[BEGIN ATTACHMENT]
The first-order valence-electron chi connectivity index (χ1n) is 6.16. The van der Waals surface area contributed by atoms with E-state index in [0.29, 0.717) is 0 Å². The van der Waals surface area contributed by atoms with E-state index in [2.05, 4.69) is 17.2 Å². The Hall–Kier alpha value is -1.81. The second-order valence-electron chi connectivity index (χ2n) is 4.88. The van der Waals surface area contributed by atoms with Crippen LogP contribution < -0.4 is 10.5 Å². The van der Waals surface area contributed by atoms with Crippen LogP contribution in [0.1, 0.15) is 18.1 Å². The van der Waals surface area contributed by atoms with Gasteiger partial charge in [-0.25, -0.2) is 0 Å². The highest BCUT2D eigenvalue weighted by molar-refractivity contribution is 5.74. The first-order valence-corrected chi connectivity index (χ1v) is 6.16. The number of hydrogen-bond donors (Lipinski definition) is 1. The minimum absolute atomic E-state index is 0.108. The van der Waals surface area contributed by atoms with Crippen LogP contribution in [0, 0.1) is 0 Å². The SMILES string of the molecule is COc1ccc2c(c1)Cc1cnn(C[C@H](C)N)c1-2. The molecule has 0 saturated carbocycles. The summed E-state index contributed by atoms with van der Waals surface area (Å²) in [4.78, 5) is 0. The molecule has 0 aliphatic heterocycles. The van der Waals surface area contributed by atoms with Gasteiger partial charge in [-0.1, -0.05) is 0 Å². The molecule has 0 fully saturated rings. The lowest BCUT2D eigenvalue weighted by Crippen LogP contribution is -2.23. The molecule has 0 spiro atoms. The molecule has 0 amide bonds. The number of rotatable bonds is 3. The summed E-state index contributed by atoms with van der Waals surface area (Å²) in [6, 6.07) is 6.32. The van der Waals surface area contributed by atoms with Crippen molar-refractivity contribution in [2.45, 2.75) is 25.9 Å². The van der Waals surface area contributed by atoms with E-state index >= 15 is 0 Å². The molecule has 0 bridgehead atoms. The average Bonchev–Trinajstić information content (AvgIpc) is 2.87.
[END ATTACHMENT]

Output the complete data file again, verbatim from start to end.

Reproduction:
The first-order valence-electron chi connectivity index (χ1n) is 6.16. The van der Waals surface area contributed by atoms with E-state index in [0.29, 0.717) is 0 Å². The van der Waals surface area contributed by atoms with E-state index in [2.05, 4.69) is 17.2 Å². The Hall–Kier alpha value is -1.81. The second-order valence-electron chi connectivity index (χ2n) is 4.88. The van der Waals surface area contributed by atoms with Crippen LogP contribution < -0.4 is 10.5 Å². The van der Waals surface area contributed by atoms with Crippen LogP contribution in [0.1, 0.15) is 18.1 Å². The van der Waals surface area contributed by atoms with Gasteiger partial charge in [-0.25, -0.2) is 0 Å². The highest BCUT2D eigenvalue weighted by molar-refractivity contribution is 5.74. The first-order valence-corrected chi connectivity index (χ1v) is 6.16. The number of hydrogen-bond donors (Lipinski definition) is 1. The minimum absolute atomic E-state index is 0.108. The van der Waals surface area contributed by atoms with Crippen LogP contribution in [0, 0.1) is 0 Å². The SMILES string of the molecule is COc1ccc2c(c1)Cc1cnn(C[C@H](C)N)c1-2. The molecule has 0 saturated carbocycles. The summed E-state index contributed by atoms with van der Waals surface area (Å²) in [4.78, 5) is 0. The molecule has 0 aliphatic heterocycles. The van der Waals surface area contributed by atoms with Gasteiger partial charge in [-0.1, -0.05) is 0 Å². The molecule has 0 fully saturated rings. The lowest BCUT2D eigenvalue weighted by Crippen LogP contribution is -2.23. The molecule has 0 spiro atoms. The molecule has 0 amide bonds. The number of rotatable bonds is 3. The summed E-state index contributed by atoms with van der Waals surface area (Å²) in [6, 6.07) is 6.32. The van der Waals surface area contributed by atoms with Crippen molar-refractivity contribution in [2.45, 2.75) is 25.9 Å². The van der Waals surface area contributed by atoms with E-state index >= 15 is 0 Å². The molecule has 0 bridgehead atoms. The average Bonchev–Trinajstić information content (AvgIpc) is 2.87.